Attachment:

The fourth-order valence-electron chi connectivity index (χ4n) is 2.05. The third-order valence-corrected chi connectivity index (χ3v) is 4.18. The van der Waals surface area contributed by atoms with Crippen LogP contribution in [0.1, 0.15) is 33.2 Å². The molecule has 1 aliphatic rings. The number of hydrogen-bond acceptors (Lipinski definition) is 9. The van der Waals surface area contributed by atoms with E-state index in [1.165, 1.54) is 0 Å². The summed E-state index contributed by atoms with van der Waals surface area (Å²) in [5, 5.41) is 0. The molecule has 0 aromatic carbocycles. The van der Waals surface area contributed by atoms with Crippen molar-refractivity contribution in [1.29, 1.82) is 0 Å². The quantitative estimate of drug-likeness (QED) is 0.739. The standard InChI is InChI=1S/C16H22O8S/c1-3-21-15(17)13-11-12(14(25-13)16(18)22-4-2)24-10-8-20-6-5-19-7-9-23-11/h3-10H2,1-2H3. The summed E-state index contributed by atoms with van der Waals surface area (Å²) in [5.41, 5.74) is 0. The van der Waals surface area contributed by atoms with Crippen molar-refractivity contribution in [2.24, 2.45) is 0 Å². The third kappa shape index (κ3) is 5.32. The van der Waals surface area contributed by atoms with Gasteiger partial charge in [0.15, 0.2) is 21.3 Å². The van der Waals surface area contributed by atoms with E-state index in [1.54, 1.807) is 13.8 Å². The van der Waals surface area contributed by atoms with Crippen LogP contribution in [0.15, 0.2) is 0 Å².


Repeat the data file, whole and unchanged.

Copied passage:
The fourth-order valence-electron chi connectivity index (χ4n) is 2.05. The third-order valence-corrected chi connectivity index (χ3v) is 4.18. The van der Waals surface area contributed by atoms with Crippen LogP contribution in [0.1, 0.15) is 33.2 Å². The molecule has 1 aliphatic rings. The number of hydrogen-bond acceptors (Lipinski definition) is 9. The van der Waals surface area contributed by atoms with E-state index in [1.165, 1.54) is 0 Å². The summed E-state index contributed by atoms with van der Waals surface area (Å²) in [5, 5.41) is 0. The molecule has 0 aromatic carbocycles. The van der Waals surface area contributed by atoms with Crippen molar-refractivity contribution in [1.29, 1.82) is 0 Å². The quantitative estimate of drug-likeness (QED) is 0.739. The standard InChI is InChI=1S/C16H22O8S/c1-3-21-15(17)13-11-12(14(25-13)16(18)22-4-2)24-10-8-20-6-5-19-7-9-23-11/h3-10H2,1-2H3. The summed E-state index contributed by atoms with van der Waals surface area (Å²) in [5.41, 5.74) is 0. The van der Waals surface area contributed by atoms with Crippen molar-refractivity contribution in [2.24, 2.45) is 0 Å². The third kappa shape index (κ3) is 5.32. The van der Waals surface area contributed by atoms with Gasteiger partial charge in [0.15, 0.2) is 21.3 Å². The van der Waals surface area contributed by atoms with E-state index in [1.54, 1.807) is 13.8 Å². The van der Waals surface area contributed by atoms with Crippen LogP contribution in [0.15, 0.2) is 0 Å².